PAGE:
WASHINGTON (JTA) — President Obama celebrated the values of communities petitioning government at a White House reception honoring Jewish American Heritage Month.
"We don’t just celebrate all that American Jews have done for our country; we also look toward the future," he said. "And as we do, I know that those of you in this room, but folks all across this country will continue to help perfect our union, and for that I am extraordinarily grateful."
Obama focused a large portion of his remarks on the 150th anniversary of an order that was issued by Gen. Ulysses Grant expelling Jews “as a class” from the military department of Tennessee.
“It was wrong. Even if it was 1862, even if official acts of anti-Semitism were all too common around the world, it was wrong and indicative of an ugly strain of thought,” Obama said.
He went on to note that American Jews protested the order. "What happened next could have only taken place in America," the president said. "Groups of American Jews protested General Grant’s decision."
Obama described how a Jewish merchant from Kentucky met with President Abraham Lincoln and, following the meeting, the order was revoked.
"Like so many groups, Jews have had to fight for their piece of the American dream," Obama said. "But this country holds a special promise: That if we stand up for the traditions we believe in and in the values we share, then our wrongs can be made right, our union can be made more perfect, and our world can be repaired."
The order by Lincoln to revoke Grant’s order was on display during the reception, as were letters from two Jewish groups asking for the revocation.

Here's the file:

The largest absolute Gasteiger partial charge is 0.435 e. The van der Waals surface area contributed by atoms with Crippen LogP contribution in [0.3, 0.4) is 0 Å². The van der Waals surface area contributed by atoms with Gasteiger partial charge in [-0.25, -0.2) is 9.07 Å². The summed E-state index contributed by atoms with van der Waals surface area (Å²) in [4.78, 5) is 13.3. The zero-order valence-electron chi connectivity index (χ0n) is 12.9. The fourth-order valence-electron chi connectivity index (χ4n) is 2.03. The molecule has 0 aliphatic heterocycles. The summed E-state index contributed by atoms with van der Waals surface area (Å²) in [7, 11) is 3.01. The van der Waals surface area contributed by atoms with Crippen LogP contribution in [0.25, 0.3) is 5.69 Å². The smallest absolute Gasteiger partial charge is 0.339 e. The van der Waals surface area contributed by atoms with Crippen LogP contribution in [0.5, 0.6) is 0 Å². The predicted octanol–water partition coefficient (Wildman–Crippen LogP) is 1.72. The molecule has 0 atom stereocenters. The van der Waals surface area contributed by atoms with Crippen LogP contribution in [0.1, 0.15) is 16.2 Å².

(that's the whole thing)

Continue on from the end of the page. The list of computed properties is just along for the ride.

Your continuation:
Years later as president, Grant said that he recognized his mistake and apologized for the order. Also on display was a receipt for his contribution to the Adas Israel congregation, which still exists, after attending an 1876 service.
Before he delivered his little history lesson, Obama’s staff consulted with Brandeis University’s Jonathan Sarna, who is an expert on American Jewish history and a JTA board member.
Obama opened his remarks by thanking Israeli U.S. Ambassador Michael Oren for “his work representing our great friend, the State of Israel” before emphasizing the significance of the U.S. commitment to Israel.
“Beyond our borders, we have to stand alongside our friends who share our commitment to freedom and democracy and universal rights; and that includes, of course, our unwavering commitment to the State of Israel and its security and the pursuit of a just and lasting peace,” the president said.
A number of Jewish members of Congress were present at the reception, including Reps. Debbie Wasserman Schultz (D-Fla.), the chairwoman of the Democratic National Committee. Also, Howard Berman (D-Calif.), Shelley Berkley (D-N.V.), David Cicilline (D-R.I.), Steve Cohen (D-Tenn.), Susan Davis (D-Calif.), Eliot Engel (D-N.Y.), Sander Levin (D-Mich.), Nita Lowey (D-N.Y.), Jerrold Nadler (D-N.Y.), Adam Schiff (D-Calif.), Jan Schakowsky (D-Ill.), Allyson Schwartz (D-Pa.) and Henry Waxman (D-Calif.).